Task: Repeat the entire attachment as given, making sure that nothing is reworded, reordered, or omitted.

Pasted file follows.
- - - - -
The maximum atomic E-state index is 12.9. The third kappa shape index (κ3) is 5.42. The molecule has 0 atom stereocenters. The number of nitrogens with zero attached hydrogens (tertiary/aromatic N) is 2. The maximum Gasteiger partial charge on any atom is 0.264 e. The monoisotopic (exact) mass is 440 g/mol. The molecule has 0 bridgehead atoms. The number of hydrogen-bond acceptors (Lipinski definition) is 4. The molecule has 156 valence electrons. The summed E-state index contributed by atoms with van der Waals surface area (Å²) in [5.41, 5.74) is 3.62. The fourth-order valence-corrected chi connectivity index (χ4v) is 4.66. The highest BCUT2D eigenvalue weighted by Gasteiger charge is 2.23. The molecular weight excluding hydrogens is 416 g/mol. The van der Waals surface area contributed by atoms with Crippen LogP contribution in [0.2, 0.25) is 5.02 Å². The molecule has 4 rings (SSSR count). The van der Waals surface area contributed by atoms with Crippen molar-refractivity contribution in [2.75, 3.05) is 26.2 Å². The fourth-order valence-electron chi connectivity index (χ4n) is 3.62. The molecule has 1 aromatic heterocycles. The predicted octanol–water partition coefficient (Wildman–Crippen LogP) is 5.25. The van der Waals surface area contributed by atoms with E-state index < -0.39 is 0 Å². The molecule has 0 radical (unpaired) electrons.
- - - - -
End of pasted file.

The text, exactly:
The maximum atomic E-state index is 12.9. The third kappa shape index (κ3) is 5.42. The molecule has 0 atom stereocenters. The number of nitrogens with zero attached hydrogens (tertiary/aromatic N) is 2. The maximum Gasteiger partial charge on any atom is 0.264 e. The monoisotopic (exact) mass is 440 g/mol. The molecule has 0 bridgehead atoms. The number of hydrogen-bond acceptors (Lipinski definition) is 4. The molecule has 156 valence electrons. The summed E-state index contributed by atoms with van der Waals surface area (Å²) in [5.41, 5.74) is 3.62. The fourth-order valence-corrected chi connectivity index (χ4v) is 4.66. The highest BCUT2D eigenvalue weighted by Gasteiger charge is 2.23. The molecular weight excluding hydrogens is 416 g/mol. The van der Waals surface area contributed by atoms with Crippen LogP contribution in [0.2, 0.25) is 5.02 Å². The molecule has 4 rings (SSSR count). The van der Waals surface area contributed by atoms with Crippen molar-refractivity contribution in [2.75, 3.05) is 26.2 Å². The fourth-order valence-electron chi connectivity index (χ4n) is 3.62. The molecule has 1 aromatic heterocycles. The predicted octanol–water partition coefficient (Wildman–Crippen LogP) is 5.25. The van der Waals surface area contributed by atoms with E-state index < -0.39 is 0 Å². The molecule has 0 radical (unpaired) electrons.